In a multi-threaded runtime system, threads can misbehave such that they consume too many resources, which can diminish the overall performance of the multi-threaded system and can adversely affect the performance of other threads in the runtime system (e.g., by using scarce resources like memory such that other threads do not have sufficient resources). In the case that threads are non-preemptive threads, threads other than a thread that is misbehaving can be prevented from running. This can severely affect overall system performance and can cause the system to stall and/or crash. Troubleshooting the problem can be challenging, as hundreds of threads can be running at any given time, such that debugging code for each thread to find the thread that is a source of poor performance can be difficult.

SUMMARY

This specification describes methods and apparatus, including computer program products, that implement thread-level resource usage measurement.

In one general aspect, a computer program product tangibly embodied on an information carrier includes instructions operable to cause data processing apparatus to start a thread in a runtime system, where the runtime system is running on top of an operating system, the thread is visible as an independent process to the runtime system, and the thread is not visible to the operating system as part of a thread separate from the process that includes the runtime system; take a first snapshot in the runtime system of resource usage by the runtime system, where the first snapshot is a measurement of operating system resources and corresponds to the start of the thread; end the thread in the runtime system; take a second snapshot in the runtime system of the resource usage by the runtime system, where the second snapshot is a measurement of operating resources, and the second snapshot is taken after the first snapshot and corresponds to the end of the thread; and calculate resource usage of the thread based on snapshots of resource usage by the runtime system, the snapshots including the first snapshot and the second snapshot.

Implementations can include one or more of the following features. The first snapshot can be taken before the start of the thread. The runtime system can be a Java virtual machine. The instructions to start a thread in the runtime system can include instructions to start the thread in response to user direction. The instructions to take a first and second snapshot can include instructions to take the first and second snapshot, in the runtime system, of central processing unit time. The instructions to take the first and second snapshot, in the runtime system, of central processing unit time can include instructions to take the first and second snapshot, in the runtime system, of a process time determined by the operating system on which the runtime system is running.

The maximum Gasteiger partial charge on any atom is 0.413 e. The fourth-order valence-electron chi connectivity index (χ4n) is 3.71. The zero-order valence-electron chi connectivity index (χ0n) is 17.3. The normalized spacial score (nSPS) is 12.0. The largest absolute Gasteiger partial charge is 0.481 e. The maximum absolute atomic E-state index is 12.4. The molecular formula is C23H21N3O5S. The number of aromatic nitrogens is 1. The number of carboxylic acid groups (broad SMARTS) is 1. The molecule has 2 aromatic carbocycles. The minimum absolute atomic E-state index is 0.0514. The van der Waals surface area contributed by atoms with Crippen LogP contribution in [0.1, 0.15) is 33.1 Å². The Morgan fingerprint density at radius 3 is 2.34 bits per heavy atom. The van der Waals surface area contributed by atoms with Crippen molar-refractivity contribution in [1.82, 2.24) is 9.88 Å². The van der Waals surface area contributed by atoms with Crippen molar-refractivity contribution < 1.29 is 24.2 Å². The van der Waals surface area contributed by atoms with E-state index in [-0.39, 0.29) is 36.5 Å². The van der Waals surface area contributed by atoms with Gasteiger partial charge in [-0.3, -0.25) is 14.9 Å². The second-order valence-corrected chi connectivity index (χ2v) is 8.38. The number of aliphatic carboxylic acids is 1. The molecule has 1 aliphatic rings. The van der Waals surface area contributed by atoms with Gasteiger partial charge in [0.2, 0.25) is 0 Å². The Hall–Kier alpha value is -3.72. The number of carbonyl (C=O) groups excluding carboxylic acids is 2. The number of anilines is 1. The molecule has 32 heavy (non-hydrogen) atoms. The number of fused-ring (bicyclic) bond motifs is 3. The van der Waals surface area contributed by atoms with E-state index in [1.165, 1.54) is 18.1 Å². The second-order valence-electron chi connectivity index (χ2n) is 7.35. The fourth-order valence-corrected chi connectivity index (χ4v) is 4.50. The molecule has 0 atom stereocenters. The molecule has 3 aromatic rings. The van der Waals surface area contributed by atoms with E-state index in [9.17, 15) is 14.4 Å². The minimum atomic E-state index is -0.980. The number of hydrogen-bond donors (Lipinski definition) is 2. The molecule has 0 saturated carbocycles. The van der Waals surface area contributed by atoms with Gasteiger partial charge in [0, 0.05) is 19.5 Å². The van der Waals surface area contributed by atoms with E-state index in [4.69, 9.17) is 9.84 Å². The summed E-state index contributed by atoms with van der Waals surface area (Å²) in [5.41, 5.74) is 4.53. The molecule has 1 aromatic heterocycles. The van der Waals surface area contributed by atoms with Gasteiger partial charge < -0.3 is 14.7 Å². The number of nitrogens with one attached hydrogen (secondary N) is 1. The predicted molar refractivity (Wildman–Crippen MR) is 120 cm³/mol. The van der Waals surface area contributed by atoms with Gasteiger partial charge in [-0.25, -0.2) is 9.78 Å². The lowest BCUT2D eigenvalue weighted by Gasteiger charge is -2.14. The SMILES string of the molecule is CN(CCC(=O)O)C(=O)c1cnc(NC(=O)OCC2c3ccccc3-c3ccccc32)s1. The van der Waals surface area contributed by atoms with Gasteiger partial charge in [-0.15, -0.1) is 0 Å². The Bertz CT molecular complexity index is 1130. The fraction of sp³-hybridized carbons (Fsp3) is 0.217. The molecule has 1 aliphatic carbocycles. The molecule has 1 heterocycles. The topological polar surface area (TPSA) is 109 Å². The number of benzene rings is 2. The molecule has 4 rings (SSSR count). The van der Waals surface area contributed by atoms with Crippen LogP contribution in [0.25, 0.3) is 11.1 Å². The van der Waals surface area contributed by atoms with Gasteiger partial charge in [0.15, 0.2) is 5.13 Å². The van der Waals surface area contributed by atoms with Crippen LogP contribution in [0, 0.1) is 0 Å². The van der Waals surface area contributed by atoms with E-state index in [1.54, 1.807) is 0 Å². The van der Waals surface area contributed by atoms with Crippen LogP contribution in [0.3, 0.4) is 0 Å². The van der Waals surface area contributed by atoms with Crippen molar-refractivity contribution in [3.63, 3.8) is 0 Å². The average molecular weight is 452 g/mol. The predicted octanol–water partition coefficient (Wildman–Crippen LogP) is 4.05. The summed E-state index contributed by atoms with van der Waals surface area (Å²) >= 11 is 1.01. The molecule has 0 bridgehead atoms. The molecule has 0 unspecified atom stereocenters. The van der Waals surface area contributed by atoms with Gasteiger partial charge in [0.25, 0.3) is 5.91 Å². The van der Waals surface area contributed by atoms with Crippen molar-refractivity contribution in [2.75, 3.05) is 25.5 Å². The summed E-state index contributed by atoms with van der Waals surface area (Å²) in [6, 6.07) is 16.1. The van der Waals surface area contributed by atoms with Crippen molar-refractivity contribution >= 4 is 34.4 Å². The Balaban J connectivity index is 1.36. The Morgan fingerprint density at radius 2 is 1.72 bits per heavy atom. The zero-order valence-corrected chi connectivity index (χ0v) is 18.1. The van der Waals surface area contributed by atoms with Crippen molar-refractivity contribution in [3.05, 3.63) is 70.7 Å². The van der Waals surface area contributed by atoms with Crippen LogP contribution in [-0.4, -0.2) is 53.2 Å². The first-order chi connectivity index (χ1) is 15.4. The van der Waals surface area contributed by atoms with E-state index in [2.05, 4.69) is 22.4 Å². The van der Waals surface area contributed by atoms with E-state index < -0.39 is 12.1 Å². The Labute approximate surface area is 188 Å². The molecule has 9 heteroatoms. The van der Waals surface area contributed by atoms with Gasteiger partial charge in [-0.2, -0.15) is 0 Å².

The instructions to take a first and second snapshot in a runtime system of resource usage can include instructions to take the first and second snapshot, in the runtime system, of memory usage. The instructions to take the first and second snapshot, in the runtime system, of memory usage can include instructions to take the first and second snapshot, in the runtime system, of an amount of main memory in use by the runtime system. The computer program product can further include instructions to take one or more garbage collection snapshots, where the garbage collection snapshots are snapshots of memory usage at garbage collection points and are included in the snapshots (i.e., the snapshots used to compute resource usage). The thread can be a non-preemptive thread. The thread can be implemented as a co-routine in the runtime system.

The instructions to take a first snapshot, take a second snapshot, and calculate resource usage of the thread can include instructions to take the first snapshot, take the second snapshot, and calculate the resource usage in response to a user request to calculate the resource usage. The instructions to take a first snapshot, take a second snapshot, and calculate resource usage of the thread can include instructions to take the first second snapshot, take the second snapshot, and calculate the resource usage of the thread in response to a request from the runtime system. The computer program product can further include instructions to terminate the thread if the runtime system determines that the thread should be terminated based on the resource usage.

In another aspect, a computer program product, tangibly embodied on an information carrier, includes instructions operable to cause data processing apparatus to take a first snapshot of resource usage in a runtime system; start a thread in the runtime system; end the thread in the runtime system; take a second snapshot of the resource usage, the second snapshot taken after the first snapshot and near the ending of the thread; and calculate resource usage of the thread based on a set of snapshots, the set of snapshots including the first snapshot and the second snapshot.

Implementations can include one or more of the following features. The runtime system can be a Java virtual machine. The thread can be a user-level thread. The computer program product can include instructions operable to cause the data processing apparatus to take a first snapshot, take a second snapshot, and calculate resource usage of the thread in response to a user request to calculate resource usage. The computer program product including instructions operable to cause the data processing apparatus to take a first snapshot, take a second snapshot, and calculate resource usage of the thread can include instructions operable to cause the data processing apparatus to take the first snapshot, take the second snapshot, and calculate the resource usage of the thread in response to a request from the runtime system.